Spokane Child Support Lawyer

When it comes to questions of child custody and visitation in Spokane, courts have a large amount of discretion in making decisions, but this is not the case with child support. Washington statutes establish detailed and complex methods of calculating how much support a parent should pay.

These child support schedules apply not only in divorce proceedings but also in paternity cases or in situations where one parent seeks to relocate or modify a previously established order of child support. It can be extremely difficult to understand and apply the complex child support guidelines without help.

If you are trying to ascertain or modify the child support applicable in your situation, a passionate family attorney can help you evaluate and understand the numbers and advocate on your behalf to help obtain a result that meets your needs. Consult a Spokane child support lawyer today to learn more. En Español.

Who is Obligated to Pay Child Support?

While state law requires both parents to support their children, generally it is assumed that the parent with whom the child resides most of the time will be spending money directly on the child’s expenses. Therefore, in most cases, it is only the non-custodial parent—the one who spends less time with the child—who must pay child support to the other parent. When trying to get someone to pay child support, it is crucial to retain the services of a Spokane child support lawyer before moving forward with any legal action.

Calculating Child Support Payments

The statutes establishing guidelines for calculating child support payments are set forth in Section 19 of Chapter 26 of the Washington code. These guidelines are intended not only to ensure support will be adequate to meet a child’s basic needs but also to ensure that the support level is commensurate with the parents’ income, resources, and standard of living.

The amount of support owed is calculated based on the parents’ incomes. Therefore, it is necessary to know the gross income of each parent, including not just salary but also dividends, interest, trust payments, pensions, and other income. If a parent is voluntarily unemployed or underemployed, the court may assign an income figure it believes to be reasonable based on that parent’s work education and work experience.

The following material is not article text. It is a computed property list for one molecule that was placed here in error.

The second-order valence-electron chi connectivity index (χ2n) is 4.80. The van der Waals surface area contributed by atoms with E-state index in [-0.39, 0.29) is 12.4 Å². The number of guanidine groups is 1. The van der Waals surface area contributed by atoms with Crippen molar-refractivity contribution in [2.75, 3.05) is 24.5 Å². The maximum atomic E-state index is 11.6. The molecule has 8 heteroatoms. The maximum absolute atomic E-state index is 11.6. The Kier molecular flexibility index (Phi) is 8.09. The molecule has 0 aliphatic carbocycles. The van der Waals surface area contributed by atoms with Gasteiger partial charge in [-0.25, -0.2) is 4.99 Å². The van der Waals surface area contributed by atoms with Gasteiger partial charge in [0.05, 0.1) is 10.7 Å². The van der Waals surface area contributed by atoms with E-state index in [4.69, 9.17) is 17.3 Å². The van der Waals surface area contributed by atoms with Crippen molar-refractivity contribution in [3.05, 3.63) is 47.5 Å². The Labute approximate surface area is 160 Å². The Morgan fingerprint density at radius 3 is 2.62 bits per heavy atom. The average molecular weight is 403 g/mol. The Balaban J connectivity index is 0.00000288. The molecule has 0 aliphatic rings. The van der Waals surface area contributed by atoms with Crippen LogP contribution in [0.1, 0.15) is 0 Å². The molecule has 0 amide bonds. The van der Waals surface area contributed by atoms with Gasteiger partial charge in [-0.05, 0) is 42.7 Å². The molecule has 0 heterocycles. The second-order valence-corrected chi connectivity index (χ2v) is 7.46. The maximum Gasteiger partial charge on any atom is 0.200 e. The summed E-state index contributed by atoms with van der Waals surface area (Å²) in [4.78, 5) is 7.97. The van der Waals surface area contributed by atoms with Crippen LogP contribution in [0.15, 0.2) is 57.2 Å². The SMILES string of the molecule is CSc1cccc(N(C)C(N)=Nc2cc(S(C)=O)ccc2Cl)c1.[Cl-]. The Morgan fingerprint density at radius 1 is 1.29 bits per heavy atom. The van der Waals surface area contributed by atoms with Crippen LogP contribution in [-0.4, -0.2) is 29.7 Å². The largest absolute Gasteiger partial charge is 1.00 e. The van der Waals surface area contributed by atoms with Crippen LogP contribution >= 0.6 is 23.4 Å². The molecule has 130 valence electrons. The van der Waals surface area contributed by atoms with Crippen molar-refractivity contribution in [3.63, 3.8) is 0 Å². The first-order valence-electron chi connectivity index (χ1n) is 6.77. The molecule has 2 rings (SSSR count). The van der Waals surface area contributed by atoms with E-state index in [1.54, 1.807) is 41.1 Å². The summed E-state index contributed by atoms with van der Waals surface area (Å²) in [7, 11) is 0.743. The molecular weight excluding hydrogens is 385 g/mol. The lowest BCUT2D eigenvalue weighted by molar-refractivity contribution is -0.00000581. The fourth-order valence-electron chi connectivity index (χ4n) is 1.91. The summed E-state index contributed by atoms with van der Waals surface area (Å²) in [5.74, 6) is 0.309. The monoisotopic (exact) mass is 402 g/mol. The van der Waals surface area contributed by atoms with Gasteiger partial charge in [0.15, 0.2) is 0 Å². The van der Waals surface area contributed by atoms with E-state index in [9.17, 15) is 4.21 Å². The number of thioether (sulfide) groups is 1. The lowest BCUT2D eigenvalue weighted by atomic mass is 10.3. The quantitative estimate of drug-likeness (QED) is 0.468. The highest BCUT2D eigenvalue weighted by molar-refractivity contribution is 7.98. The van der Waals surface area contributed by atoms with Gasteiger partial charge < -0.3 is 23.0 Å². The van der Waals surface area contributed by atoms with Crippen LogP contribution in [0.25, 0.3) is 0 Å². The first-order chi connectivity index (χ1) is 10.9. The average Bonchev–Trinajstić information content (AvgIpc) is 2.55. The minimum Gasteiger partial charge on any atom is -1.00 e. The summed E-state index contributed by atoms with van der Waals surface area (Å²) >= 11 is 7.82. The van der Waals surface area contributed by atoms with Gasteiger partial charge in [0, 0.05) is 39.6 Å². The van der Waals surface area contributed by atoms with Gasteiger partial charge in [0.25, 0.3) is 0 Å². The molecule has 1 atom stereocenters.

From the gross income figure, deductions are made for taxes and certain other expenses like spousal support to establish a net income. The net income of both parties is then added together to create a combined net income. Washington statutes provide a schedule for calculating how much support a child should receive based on this combined income. This support amount is then allocated between the two parents based on their contributing share of that combined monthly income. For assistance in calculating payments, get in contact with a Spokane child support lawyer.

Modifications on Support Orders

During the first year after a child support order is issued or modified, it can only be modified if one party can demonstrate a substantial change in circumstances such as disability or incarceration. After a year, however, the order may be modified based on a showing of hardship without requiring such a significant change in circumstances.

Sometimes after the standard calculation of child support is completed, the result can be unfair to one party. There are arguments that can be successfully raised to support modification of the support amount in such cases. In addition, either party can ask the court to modify support awards that are not serving the parties’ interests as they should.

How a Spokane Family Child Support Attorney Can Help

Because child support awards have such a large impact, it is wise to talk to an attorney experienced in this complex area of law to ensure your rights and your family’s future are fully protected. If you are dealing with any type of child support issues, contact a Spokane child support lawyer. An attorney may be able to help you get the result you desire and can help alleviate some of the legal pressures you might face during these proceedings.

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